Book Review: Can’t Dance Cameron

Can't Dance Cameron by Emily Dodd

There is nothing that DorkySon loves more than coming home from school to find a parcel waiting for him on the table, and especially so when it contains a new book. We have been so grateful since we moved for the kindness of friends and family who have sent so many fabulous little parcels across the oceans.

The most recent arrival was a new children’s book written by my friend Emily Dodd, who is a blogger, freelance writer, science communicator and all round bon oeuf. (One of Emily’s gigs is writing scripts for Nina and the Neurons, and we always get very excited when we see her name in the credits!) Continue reading

Real Nappies: I didn’t but you should!

I have a big confession to make, which will completely obliterate all my hippy credentials. Never again will I be allowed to work for an environmental NGO, stand as a Green Party candidate, or feature in the list of Scotland’s Top 50 Green people.

I’ll whisper it…

I don’t use real nappies. I don’t even use disposable Nature nappies. It is Huggies and Pampers all the way in this house. I am a bad, bad person.

In the hope of restoring some kind of green karmic balance, and redeeming myself slightly, here is a wonderful post and podcast about real nappies and why you should use them. It was originally featured on the Greener Leith website, and was written and recorded by the marvellous Emily Dodd

Real nappies are funky, fun and come in a variety of shapes, sizes and materials. With eight million disposable nappies going to landfill every day in the UK it’s worth finding out a bit more about an alternative that’s covered in zoo animals and is not going to splatter you with runny poo when your babies bottom explodes.

I visited a Changeworks Nappuccino (that’s a Real Nappy coffee morning) in Leith to find out more about using real nappies. I also had the chance to get some real questions answered like is it really better for the environment to use real nappies when you’re using a washing machine and is it just too much of a faff to try and wash them? Listen to our latest podcast to find out more (Click that link to take you to the Audioboo, or just click the play button to listen to it below.)

Research shows you save around £500 by using real nappies.  It’s also better for the environment and you can wash them in a washing machine at 60 degrees. To find out more visit the Changeworks Real Nappy Project or the Zero Waste Scotland website.

For the latest research on real nappies compared to disposable nappies download a PDF of Life Cycle Assessment of Disposable and Reusable Nappies in the UK (Environment Agency for England and Wales, DEFRA and WRAP report).

If you have iTunes installed on your computer you can subscribe to our audio as a podcast by clicking here.

Thanks to Zero Waste Podcast funders City of Edinburgh Council Waste Action GrantsVegware and ChangeworksThe Zero Waste Podcast theme tune was brought to by Waste Action Grant funded project, Trash Arts.

Beautiful, blind, poetic bananas. Or something.

DorkyDad and I went on a date night!

We started off with some edible awesomeness at Fishers in Leith, before taking in the full spectrum of the Edinburgh poetry scene in just two events.

First up was the launch of Emily Dodd’s book, which took place on the fab Leith Agency boat on The Shore. Banana Me Beautiful, published by Chipmunka Press, is a collection of artwork, photography and poetry from three different stages of Emily’s life – Innocent (Age 9-11), Lost and Found (Age 15-17), Alive (Age 25-28) – it’s a very personal collection, which is both moving and funny, and although Emily’s extensive experience of working with children was in evidence during her readings (lots of audience participation!), the appeal of the book is by no means limited to kiddy readers.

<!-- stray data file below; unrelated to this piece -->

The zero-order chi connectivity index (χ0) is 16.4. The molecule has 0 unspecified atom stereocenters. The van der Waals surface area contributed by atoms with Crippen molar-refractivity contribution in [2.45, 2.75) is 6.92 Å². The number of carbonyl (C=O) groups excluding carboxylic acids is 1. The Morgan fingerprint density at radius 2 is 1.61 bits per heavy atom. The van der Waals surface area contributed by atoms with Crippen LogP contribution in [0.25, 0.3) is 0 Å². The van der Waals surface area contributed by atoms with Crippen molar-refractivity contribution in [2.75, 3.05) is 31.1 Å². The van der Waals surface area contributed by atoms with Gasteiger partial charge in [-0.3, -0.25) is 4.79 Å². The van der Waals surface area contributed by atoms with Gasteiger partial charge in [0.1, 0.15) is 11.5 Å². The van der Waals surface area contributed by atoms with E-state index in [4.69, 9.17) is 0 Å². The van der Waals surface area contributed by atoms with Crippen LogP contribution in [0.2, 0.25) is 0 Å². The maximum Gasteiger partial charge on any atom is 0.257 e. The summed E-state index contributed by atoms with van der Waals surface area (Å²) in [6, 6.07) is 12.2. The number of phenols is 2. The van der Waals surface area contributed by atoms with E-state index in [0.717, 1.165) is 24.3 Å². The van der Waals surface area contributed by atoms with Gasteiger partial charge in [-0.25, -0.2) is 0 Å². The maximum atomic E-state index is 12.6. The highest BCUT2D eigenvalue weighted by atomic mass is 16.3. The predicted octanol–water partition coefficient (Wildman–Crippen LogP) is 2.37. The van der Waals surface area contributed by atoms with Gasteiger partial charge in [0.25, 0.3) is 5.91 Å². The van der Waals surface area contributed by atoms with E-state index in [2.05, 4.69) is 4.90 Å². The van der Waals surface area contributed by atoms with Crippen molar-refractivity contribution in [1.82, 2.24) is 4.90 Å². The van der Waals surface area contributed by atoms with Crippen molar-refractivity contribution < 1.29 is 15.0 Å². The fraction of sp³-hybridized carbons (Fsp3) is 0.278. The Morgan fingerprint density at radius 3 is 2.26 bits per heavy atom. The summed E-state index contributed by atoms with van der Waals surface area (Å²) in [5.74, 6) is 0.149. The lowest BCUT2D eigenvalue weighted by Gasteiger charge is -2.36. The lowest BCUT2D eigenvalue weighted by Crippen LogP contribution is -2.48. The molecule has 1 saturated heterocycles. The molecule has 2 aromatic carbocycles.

The boat seemed to be crammed with half of Edinburgh’s blogging and Twitter community (highly appropriate given Emily’s work as an EdinBuzz Social Media surgeon), along with representatives from the Scottish Poetry Library, Edinburgh City of Literature, Edinburgh Spotlight and the Edinburgh Evening News. It was great to finally put some faces to familiar names.

Sara Sheridan and Juliet Wilson (Crafty Green Poet) both read some of Emily’s poems, as did DorkyDad, (who really got into the spirit of things with his starling impersonation… ahem). Drew Murphy provided music, and the excellent Rachel Everitt had some of her illustrations on display. Thanks to Emily for a really fun evening, and to her parents for providing the wine! I hope the book does really well.

We had to scoot off before the Q&A and signing in order to get to poetry event no 2 – Blind Poetics – where unfortunately we’d missed Jenny Lindsay’s set (boo hiss), but were still in time to see Annie Phetamine, Harlequinade, Fiona Lindsay (who, disappointingly, was not barefoot) and Matthew Macdonald. I’d heard a lot of good things about Annie, and she totally blew me away; Edinburgh could do with a few more feisty, pink haired, pregnant poets. It was also my first time seeing Harlequinade read solo rather than with the Chemical Poets, and I really enjoyed his performance. I can’t wait for the festival to start, when Blind Poetics will be taking place weekly.

It’s awesome that Edinburgh can accommodate two great poetry events on one night – one on a boat where people sit and eat banana cake, and one in a pub where folk sit and drink pints – and doubly awesome that DorkyDad and I could go to them both. Thanks for babysitting, DorkyGranny… bring on the next date night.

If you want to read some other perspectives on the Banana Me Beautiful launch, it has been covered today by 12 Books in 12 Months, Helen Caldwell, Crafty Green Poet, and Emily herself.